John Nicol

    report
    1. Alvin Stone

      logged in via Facebook

      In reply to John Nicol

      I believe the Scorcher site explicitly says as much, John, and it also measures heatwaves in winter.

      This site is about the top 10 percent of temps and how long these must persist in consecutive days for it to be classified as a heatwave.

      I find it intriguing that a new and useful website looking at heatwaves as they develop over Australia is attracting so much comment around climate change. Are the changes in heatwaves an indicator of climate change? It appears so. But this site is just about data and it allows the public to make those comparisons over time themselves and watch as heatwaves evolve.

      For instance, it has been fascinating to watch the heatwave that started in Perth slowly but surely start moving eastwards across Australia.

      report
  10. Comment removed by moderator.

  11. Doug Mason

    logged in via email @yahoo.com.au

    I looked at the site but since I suffer with red-green colour vision deficiency I am unable to identify whether I am looking at a black line or at a red line.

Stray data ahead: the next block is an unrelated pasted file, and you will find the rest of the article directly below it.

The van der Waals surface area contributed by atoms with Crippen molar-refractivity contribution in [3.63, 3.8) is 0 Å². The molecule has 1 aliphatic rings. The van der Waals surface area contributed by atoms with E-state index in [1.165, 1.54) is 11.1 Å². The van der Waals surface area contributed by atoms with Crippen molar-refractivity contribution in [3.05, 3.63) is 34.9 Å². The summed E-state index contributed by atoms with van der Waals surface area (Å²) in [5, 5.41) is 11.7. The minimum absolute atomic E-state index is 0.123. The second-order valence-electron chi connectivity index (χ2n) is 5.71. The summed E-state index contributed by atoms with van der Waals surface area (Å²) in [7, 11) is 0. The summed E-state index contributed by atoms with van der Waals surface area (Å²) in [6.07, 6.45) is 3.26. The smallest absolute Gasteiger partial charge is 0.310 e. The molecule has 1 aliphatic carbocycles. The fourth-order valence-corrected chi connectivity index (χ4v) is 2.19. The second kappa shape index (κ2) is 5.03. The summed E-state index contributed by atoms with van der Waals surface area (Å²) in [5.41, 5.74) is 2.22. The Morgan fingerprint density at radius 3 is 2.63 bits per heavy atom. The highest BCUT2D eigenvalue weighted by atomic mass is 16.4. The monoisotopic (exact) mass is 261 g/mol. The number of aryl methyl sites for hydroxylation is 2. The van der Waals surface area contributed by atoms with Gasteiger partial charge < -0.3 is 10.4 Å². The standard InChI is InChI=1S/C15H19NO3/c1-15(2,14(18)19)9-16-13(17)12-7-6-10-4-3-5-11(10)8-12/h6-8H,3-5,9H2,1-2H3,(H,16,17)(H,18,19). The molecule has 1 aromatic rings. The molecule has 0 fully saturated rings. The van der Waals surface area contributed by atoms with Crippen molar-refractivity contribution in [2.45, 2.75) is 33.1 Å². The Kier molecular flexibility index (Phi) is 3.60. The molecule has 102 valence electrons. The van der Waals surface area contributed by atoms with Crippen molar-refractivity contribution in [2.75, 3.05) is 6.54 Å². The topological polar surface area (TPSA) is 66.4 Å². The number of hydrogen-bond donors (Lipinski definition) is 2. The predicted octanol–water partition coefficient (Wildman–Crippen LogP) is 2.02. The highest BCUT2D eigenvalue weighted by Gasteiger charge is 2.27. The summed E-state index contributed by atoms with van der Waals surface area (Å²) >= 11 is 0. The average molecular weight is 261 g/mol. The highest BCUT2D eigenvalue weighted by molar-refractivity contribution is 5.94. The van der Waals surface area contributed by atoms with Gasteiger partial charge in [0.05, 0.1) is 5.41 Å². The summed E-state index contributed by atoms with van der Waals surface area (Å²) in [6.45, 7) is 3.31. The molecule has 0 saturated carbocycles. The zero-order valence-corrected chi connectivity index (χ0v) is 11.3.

This might provide the topic for an article.

    Doug

    report
    1. Alvin Stone

      logged in via Facebook

      In reply to Doug Mason

      Hi Doug,

      Thank you. You have raised a really interesting point.

      I'm going to take what you have said into account and ask all researchers to ensure as much as possible that in papers, posters and other areas that require diagrams that we avoid certain mixes of colours or find other ways of identifying differences.

      In this way people with your very common form of colour blindness can still interpret graphs in the future.

      report
    2. Doug Mason

      logged in via email @yahoo.com.au

      In reply to Sarah Perkins

      Hi Sarah,

      It is often a factor of colour combinations, so that I am unable to see red writing on a black background (and vice versa) but I can see red writing when it is say on a yellow background. I often have problems when some reds and blues are used together. I presume that is how the Ishihara Test operates.

      There is any amount of relevant material on the www. Perhaps the Variantor Glasses might help - but they are not cheap.

      As a suggestion, perhaps rethink how to make an identification…

      Read more
    3. Doug Mason

      logged in via email @yahoo.com.au

      In reply to Sarah Perkins

      I do not have THE solution to the difficulties experienced by people with "colourblindness" (not that I am blind to colours), but I feel it is incumbent on me to provide some mental triggers.

      Imagine what your graphs and diagrams would be like if you did not resort to any colours at all. What methods would you have to employ?

      Perhaps moving to bar charts instead of line charts might help?